I am honored to be among the lecturers in this series on natural law. Many of the speakers are among my heroes and friends. One of my heroes, Alasdair MacIntyre, used one of his favorite terms in his talk: he spoke of “plain persons” and their grasp of morality and natural law in contradistinction to the experts and professional philosophers and their grasp of these matters. A few years ago in Dallas he gave a talk entitled “Do plain persons need to be moral philosophers? ” When I was asked to give the response to his talk, I was most honored because I considered Prof.
MacIntyre one of the foremost moral philosophers in the world and it was a thrill to comment on his work. I felt dreadfully underqualified — I felt like some high school kid going up against Larry Bird — until I realized that I need not respond as an expert, as a moral philosopher of his caliber, but that I could respond as the quintessential plain person — for that is what I am. After all, I am Janet Smith, daughter of John and Anne Smith; I grew up at 5 Hill Street and went to Home Street School — I could go on but it is all very plain.
The point I am making here is not merely a flip one — designed to ease us into more serious matters through an attempt at humor. There is a serious point here — natural law, is the “plain person’s” morality — in a sense it is simply plain old common sense. There are profound and sophisticated ways at explaining natural law, but the practiceof reasoning in accord with natural law principals, according to the theory itself, is natural to plain persons — that is, natural to all mankind for natural law holds that many of the most fundamental principles of moral reasoning are obvious, that is easily known by all.
Yet, in spite of the plain commonsensicalness of natural law, it can seem shocking and provocative in many ways, for like natural law, plain old common sense does not command a lot of followers these days and can be shocking when juxtaposed to the values of our times. My talk is going to be very basic in several respects. It will review some of the basic principles that other speakers have covered, some in depth, some more in passing. It will also be very basic in being the one talk that attempts to make an application of natural law to concrete moral issues; issues in the realm of sexual ethics.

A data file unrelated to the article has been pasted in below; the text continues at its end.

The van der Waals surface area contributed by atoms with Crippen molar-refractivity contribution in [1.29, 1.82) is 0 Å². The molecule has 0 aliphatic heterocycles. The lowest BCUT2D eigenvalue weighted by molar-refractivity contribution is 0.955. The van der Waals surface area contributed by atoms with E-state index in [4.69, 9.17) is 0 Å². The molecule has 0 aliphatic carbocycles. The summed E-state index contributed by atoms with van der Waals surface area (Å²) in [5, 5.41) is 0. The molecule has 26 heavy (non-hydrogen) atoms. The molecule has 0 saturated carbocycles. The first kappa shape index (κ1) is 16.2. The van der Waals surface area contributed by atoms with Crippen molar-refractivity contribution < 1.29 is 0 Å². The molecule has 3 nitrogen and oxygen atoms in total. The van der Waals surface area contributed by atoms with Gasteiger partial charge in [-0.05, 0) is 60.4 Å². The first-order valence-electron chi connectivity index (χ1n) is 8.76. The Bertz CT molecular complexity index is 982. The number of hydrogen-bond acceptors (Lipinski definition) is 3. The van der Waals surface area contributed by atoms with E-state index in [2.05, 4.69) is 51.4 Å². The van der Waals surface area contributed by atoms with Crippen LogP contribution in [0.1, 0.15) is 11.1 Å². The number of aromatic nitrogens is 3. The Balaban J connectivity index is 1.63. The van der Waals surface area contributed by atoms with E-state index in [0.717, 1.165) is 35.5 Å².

My job is not to justify natural law ethics but to explain it and apply it. As did many of the earlier speakers I will largely be following the thought of Thomas Aquinas on these matters and of Aristotle from whom Aquinas learned many of the principles that informed his teaching on natural law. I shall also incorporate into my arguments the thought of another stellar natural law theorist, still alive and well: I shall make use of the work of Karol Wojtyla, now known as Pope John Paul II.
I will refer to him as Wojtyla simply because I do not want to be thought to be invoking his authority as Holy Father; I cite him simply as a philosopher who has made great advances of our understanding of natural law, particularly in regard to sexual ethics. So let me begin with a review of the principles of natural law. As several other speakers have noted, Aquinas maintains that the first principle of natural law is “do good, avoid evil”. As he notes, that is a self-evident principle and obvious to all; if we want to be moral we should do good and avoid evil.
No controversy here. The question is, of course, what is good and what is evil and how to we come to know which is which? Some think we can’t know what is good and evil so the best we can do is live by the conventions of our times. Others think it best to let our passions be our guide to whatever we want to do. Others think only revealed religion can give us absolutes. These three positions capture the predominant views of our times. Aquinas holds none of these positions.
He argues that reason should be our guide to morality. Not only does he hold that the first principle of natural law, “do good, avoid evil” is self-evident, he argues that there are other self-evident first principles, such as “harm no man”. These he says are imprinted in the minds of all by God; I believe other precepts such as “provide responsibly for your offspring”, “give to each man his due” and “seek knowledge” would qualify as precepts that Aquinas thinks all men know.